Despite all of Hillary Clinton’s work as Secretary of State, Clinton does not necessarily have a good reputation in D.C. Her tone-deaf post titled “7 things Hillary Clinton has in common with your abuela,” was intended to pander to Latinx voters. Several bullet points of this article do a decent job of highlighting exactly what Clinton lacks.
First: “She worries about children everywhere.” Clinton supported the sanctions against Iraq during her husband’s presidency that directly led to the deaths of approximately 500,000 children, and she supported renewing those sanctions during her time as Secretary of State in negotiation discussions with Iraq. Sanctions are accepted in international law and were, in this case, believed to be effective in preventing Iraq from obtaining more weapons. But that doesn’t make them right; the lives of children should not be a bargaining chip in international diplomacy. Clinton has a track record of questionable morals and a campaign that whitewashes the effects of those decisions.
Next up: “She reads to you before bedtime…” A number of tweets highlighted the blindness of this one (check out the Twitter hashtag #NotMyAbuela). Clinton was born into the upper class, so she has the time to read to her children before bedtime if she chooses, unlike many of the Latinx voters she purports to represent. Institutional racism and laws targeting illegal immigrants – many of which fail international legal standards in addition to U.S. constitutional standards – have prevented many Latinxs from rising above working or lower-middle class. It’s unclear whether any of the candidates for presidency ever actually represent the majority of the U.S. population, but the Clinton campaign seems unaware of just how unrepresentative Clinton is.
Finally: “She had one word for Donald Trump… ‘¡Basta! Enough!’” This is all well and good, but it speaks to the enmity between Clinton and the entire Republican Party, not to mention the conservative population at large. Trump may not precisely represent right-wingers with whom Clinton would need to collaborate as president, but given how poorly the two parties collaborated under Obama – a president whose primary focus, at least during his speeches, has always been compromise – things do not look good for Clinton.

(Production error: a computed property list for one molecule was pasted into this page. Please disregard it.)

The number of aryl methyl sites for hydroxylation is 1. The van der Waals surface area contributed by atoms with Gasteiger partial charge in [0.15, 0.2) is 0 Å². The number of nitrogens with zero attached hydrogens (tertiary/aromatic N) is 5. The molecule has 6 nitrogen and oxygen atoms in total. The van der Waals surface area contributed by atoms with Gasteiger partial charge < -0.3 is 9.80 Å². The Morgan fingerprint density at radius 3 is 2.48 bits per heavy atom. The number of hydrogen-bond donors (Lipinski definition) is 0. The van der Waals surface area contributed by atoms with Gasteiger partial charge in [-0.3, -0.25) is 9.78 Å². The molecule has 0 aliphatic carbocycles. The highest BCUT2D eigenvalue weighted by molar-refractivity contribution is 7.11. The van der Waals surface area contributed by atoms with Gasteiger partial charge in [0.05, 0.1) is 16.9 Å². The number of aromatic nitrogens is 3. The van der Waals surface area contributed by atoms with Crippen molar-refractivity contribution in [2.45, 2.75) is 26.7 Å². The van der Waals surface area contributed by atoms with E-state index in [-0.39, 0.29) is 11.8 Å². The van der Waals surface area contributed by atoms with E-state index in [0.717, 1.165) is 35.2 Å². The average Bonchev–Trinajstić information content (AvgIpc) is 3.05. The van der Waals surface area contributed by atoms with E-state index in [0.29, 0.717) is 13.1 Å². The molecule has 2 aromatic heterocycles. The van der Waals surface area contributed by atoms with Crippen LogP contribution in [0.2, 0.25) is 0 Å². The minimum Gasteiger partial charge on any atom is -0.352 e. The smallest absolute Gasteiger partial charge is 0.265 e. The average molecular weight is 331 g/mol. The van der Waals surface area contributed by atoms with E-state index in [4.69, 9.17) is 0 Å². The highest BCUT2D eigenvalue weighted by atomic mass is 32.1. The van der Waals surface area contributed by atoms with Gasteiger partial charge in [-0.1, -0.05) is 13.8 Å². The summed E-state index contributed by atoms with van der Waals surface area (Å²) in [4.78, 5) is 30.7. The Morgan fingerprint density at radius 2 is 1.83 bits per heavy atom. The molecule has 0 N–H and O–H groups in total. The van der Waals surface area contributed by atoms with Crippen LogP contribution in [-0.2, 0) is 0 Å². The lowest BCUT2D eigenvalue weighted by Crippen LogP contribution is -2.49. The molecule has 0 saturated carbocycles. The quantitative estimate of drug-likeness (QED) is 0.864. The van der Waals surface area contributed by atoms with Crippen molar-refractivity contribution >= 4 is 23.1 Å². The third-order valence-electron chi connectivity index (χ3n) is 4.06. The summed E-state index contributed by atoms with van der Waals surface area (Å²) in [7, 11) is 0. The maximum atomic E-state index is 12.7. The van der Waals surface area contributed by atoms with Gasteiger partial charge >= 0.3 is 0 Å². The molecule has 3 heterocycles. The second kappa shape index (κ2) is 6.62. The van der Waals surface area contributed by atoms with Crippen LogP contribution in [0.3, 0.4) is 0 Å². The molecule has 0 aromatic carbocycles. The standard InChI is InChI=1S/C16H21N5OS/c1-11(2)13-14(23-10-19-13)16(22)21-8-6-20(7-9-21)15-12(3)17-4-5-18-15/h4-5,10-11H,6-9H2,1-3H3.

While it seems that half the college population is “feeling the Bern,” it’s time to address what this really means. Unlike Clinton, he hasn’t issued any statements pointing out his own flaws even though his flaws are comparable to hers.
First up: socialism. A self-professed “democratic socialist,” Sanders is the left’s version of Trump, sans hate speech. While his extremism is not as overtly aggressive as Trump’s, it is frightening enough to many voters that it could mobilize otherwise swing or moderate voters – and perhaps even those who rarely vote – to vote against him. Socialism, for conservative and liberal non-millennial voters alike, is inextricably tied to communism and the Cold War. A Sanders presidency would likely be as divisive as Clinton’s, making all of his sweeping promises of dramatic change implausible, if not fantastical.
Second: his economic plan. Call him Robin Hood. Sanders’ plan essentially taxes the rich to provide jobs for the poor, a laudable and unlikely quest. Notwithstanding the odds of actually getting a chance to enact it, the plan has a possible, gaping flaw: the numbers don’t add up. This is from left-wing economists with no evident agenda of their own, but the Sanders campaign’s immediate reaction was to accuse the economists of working for big money. This does not bode well for Sanders’ future response to attacks, which, with an indubitably hostile Republican party, will be crucial. Nor does it look good for the plan itself. After all, if the campaign must resort to ad hominem attacks to defend its numbers (rather than, say, math) they can’t have a good defense of their plan.
Last but not least: Sanders himself. While it’s nice that Sanders has been primarily funded by small donations (under $30) and is therefore not indebted to any of the large corporations or one-percenters that create super PACs, he is still a white, middle-class, older man with all the inherent biases that identity brings. The longest-standing independent senator and an advocate of civil rights since collegiate days, his reputation may not be enough if he continues to address all issues on a class-based approach. Race, gender, sexuality and other vectors of identity like ability, gender identity, religion and education may intersect with class. Class is neither the universal problem nor its solution. Sanders, as he stands now, is reductionistic.